I try to prove that this function is recursive: $$f(x_1,x_2)= \begin{cases} 2x_1-x_2 & \text{if $x_1 \geqslant \sqrt{x_2}$} \newline \bot & \text{otherwise} \end{cases}$$

I think that I need to use minimization operator but I don't know how to do that. $\qquad $ $\qquad $ $\qquad$ Maybe i have to prove that $$\mu y(|x_1-\sqrt{x_2}| = 0)$$ ?

  • $\begingroup$ $x_1 \geq \sqrt{x_2}$ is equivalent to $x_1^2 \geq x_2$, which should make things easier. $\endgroup$ – Andrej Bauer Feb 17 '20 at 20:21
  • $\begingroup$ So I have to use minimisation on $|x_1^2-x_2|=0$? $\endgroup$ – Alessandro Recchia Feb 17 '20 at 22:13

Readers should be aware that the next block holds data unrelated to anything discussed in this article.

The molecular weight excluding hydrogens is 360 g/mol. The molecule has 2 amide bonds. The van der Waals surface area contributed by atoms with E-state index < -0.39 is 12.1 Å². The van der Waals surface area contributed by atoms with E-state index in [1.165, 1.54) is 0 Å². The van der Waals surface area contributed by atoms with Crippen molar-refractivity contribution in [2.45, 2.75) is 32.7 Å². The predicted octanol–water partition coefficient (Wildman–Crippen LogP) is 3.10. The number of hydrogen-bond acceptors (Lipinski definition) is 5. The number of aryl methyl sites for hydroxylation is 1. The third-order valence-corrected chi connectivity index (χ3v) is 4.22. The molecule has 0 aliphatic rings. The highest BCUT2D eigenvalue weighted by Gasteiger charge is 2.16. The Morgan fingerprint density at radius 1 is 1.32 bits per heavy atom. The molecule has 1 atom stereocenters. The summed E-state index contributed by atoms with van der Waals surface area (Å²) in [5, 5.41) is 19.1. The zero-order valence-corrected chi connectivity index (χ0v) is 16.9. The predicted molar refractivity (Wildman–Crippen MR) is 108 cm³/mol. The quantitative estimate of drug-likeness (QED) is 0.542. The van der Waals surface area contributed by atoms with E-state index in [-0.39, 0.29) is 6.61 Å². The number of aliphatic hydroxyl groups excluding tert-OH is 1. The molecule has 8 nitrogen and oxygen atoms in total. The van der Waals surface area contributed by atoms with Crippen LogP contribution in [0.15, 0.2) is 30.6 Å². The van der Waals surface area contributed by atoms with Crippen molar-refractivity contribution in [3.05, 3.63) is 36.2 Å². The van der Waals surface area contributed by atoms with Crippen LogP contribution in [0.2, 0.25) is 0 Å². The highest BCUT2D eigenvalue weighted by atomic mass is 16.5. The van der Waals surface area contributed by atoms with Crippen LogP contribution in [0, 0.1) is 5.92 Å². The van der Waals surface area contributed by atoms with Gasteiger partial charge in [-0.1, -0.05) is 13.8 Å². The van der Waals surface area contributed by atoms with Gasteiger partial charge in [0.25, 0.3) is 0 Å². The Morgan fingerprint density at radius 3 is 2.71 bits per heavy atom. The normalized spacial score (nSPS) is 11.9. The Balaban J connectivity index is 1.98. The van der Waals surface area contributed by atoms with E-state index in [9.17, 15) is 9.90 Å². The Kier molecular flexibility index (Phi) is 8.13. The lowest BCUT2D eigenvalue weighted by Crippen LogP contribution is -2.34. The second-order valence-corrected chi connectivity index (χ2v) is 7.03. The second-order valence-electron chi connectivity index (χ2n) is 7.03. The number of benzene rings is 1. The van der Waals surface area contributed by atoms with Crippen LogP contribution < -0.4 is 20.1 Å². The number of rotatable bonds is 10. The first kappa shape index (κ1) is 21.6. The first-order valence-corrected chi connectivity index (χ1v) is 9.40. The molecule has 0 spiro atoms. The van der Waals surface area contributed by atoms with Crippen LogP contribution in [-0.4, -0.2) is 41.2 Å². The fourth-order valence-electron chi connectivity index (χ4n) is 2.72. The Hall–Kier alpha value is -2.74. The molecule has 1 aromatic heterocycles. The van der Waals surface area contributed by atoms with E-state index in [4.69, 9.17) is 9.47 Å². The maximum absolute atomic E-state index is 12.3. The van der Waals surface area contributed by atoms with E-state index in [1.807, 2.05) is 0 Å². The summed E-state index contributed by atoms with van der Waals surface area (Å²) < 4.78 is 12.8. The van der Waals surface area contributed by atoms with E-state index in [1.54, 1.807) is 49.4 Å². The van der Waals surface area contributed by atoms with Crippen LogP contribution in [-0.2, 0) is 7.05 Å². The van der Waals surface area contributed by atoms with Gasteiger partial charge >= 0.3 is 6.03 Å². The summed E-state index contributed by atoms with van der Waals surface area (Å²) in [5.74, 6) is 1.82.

• $\begingroup$ Or maybe i have to demonstrate that the predicate $isZero(x_1^2 \dot{-} x_2)$ is recursive and than i need to use minimization operator as $g=\lambda x_2 (isZero(x_1^2 \dot{-} x_2))$ and after doing product between $2x_1-x_2$ and g? $\endgroup$ – Alessandro Recchia Feb 18 '20 at 10:40
  • $\begingroup$ * $isZero(x_2 \dot{-} x_1^2)$ $\endgroup$ – Alessandro Recchia Feb 18 '20 at 10:53
  • $\begingroup$ What's wrong with implementing the function in Python, C or Haskell? That'll prove it's recursive. $\endgroup$ – Andrej Bauer Feb 18 '20 at 13:46

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